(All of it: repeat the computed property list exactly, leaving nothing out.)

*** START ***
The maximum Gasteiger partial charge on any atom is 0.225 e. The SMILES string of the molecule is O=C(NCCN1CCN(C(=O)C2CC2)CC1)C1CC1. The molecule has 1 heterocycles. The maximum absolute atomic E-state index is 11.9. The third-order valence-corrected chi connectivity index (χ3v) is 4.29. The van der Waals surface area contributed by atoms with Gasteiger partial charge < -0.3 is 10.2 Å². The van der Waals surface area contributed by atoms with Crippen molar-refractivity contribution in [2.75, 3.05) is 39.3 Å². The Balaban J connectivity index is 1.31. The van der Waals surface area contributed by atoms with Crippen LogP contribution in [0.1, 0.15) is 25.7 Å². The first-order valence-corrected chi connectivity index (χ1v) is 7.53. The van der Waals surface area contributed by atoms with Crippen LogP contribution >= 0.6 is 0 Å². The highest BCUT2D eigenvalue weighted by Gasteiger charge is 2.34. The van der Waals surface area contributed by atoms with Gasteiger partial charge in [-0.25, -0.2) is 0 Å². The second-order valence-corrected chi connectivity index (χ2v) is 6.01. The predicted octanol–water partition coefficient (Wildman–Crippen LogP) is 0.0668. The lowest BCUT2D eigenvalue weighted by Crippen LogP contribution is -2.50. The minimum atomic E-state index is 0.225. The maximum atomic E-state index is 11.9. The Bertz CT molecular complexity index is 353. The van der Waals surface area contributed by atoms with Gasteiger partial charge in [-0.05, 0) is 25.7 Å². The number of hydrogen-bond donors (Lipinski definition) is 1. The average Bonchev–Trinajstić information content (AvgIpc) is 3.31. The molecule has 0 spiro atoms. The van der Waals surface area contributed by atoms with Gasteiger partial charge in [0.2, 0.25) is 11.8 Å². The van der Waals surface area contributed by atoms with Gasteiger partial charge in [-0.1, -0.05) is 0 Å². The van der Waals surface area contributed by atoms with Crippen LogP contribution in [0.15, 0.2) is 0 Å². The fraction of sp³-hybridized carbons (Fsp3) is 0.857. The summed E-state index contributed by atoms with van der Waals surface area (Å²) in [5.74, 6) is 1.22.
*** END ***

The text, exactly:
The maximum Gasteiger partial charge on any atom is 0.225 e. The SMILES string of the molecule is O=C(NCCN1CCN(C(=O)C2CC2)CC1)C1CC1. The molecule has 1 heterocycles. The maximum absolute atomic E-state index is 11.9. The third-order valence-corrected chi connectivity index (χ3v) is 4.29. The van der Waals surface area contributed by atoms with Gasteiger partial charge < -0.3 is 10.2 Å². The van der Waals surface area contributed by atoms with Crippen molar-refractivity contribution in [2.75, 3.05) is 39.3 Å². The Balaban J connectivity index is 1.31. The van der Waals surface area contributed by atoms with Crippen LogP contribution in [0.1, 0.15) is 25.7 Å². The first-order valence-corrected chi connectivity index (χ1v) is 7.53. The van der Waals surface area contributed by atoms with Crippen LogP contribution >= 0.6 is 0 Å². The highest BCUT2D eigenvalue weighted by Gasteiger charge is 2.34. The van der Waals surface area contributed by atoms with Gasteiger partial charge in [-0.25, -0.2) is 0 Å². The second-order valence-corrected chi connectivity index (χ2v) is 6.01. The predicted octanol–water partition coefficient (Wildman–Crippen LogP) is 0.0668. The lowest BCUT2D eigenvalue weighted by Crippen LogP contribution is -2.50. The minimum atomic E-state index is 0.225. The maximum atomic E-state index is 11.9. The Bertz CT molecular complexity index is 353. The van der Waals surface area contributed by atoms with Gasteiger partial charge in [-0.05, 0) is 25.7 Å². The number of hydrogen-bond donors (Lipinski definition) is 1. The average Bonchev–Trinajstić information content (AvgIpc) is 3.31. The molecule has 0 spiro atoms. The van der Waals surface area contributed by atoms with Gasteiger partial charge in [0.2, 0.25) is 11.8 Å². The van der Waals surface area contributed by atoms with Gasteiger partial charge in [-0.1, -0.05) is 0 Å². The van der Waals surface area contributed by atoms with Crippen LogP contribution in [0.15, 0.2) is 0 Å². The fraction of sp³-hybridized carbons (Fsp3) is 0.857. The summed E-state index contributed by atoms with van der Waals surface area (Å²) in [5.74, 6) is 1.22.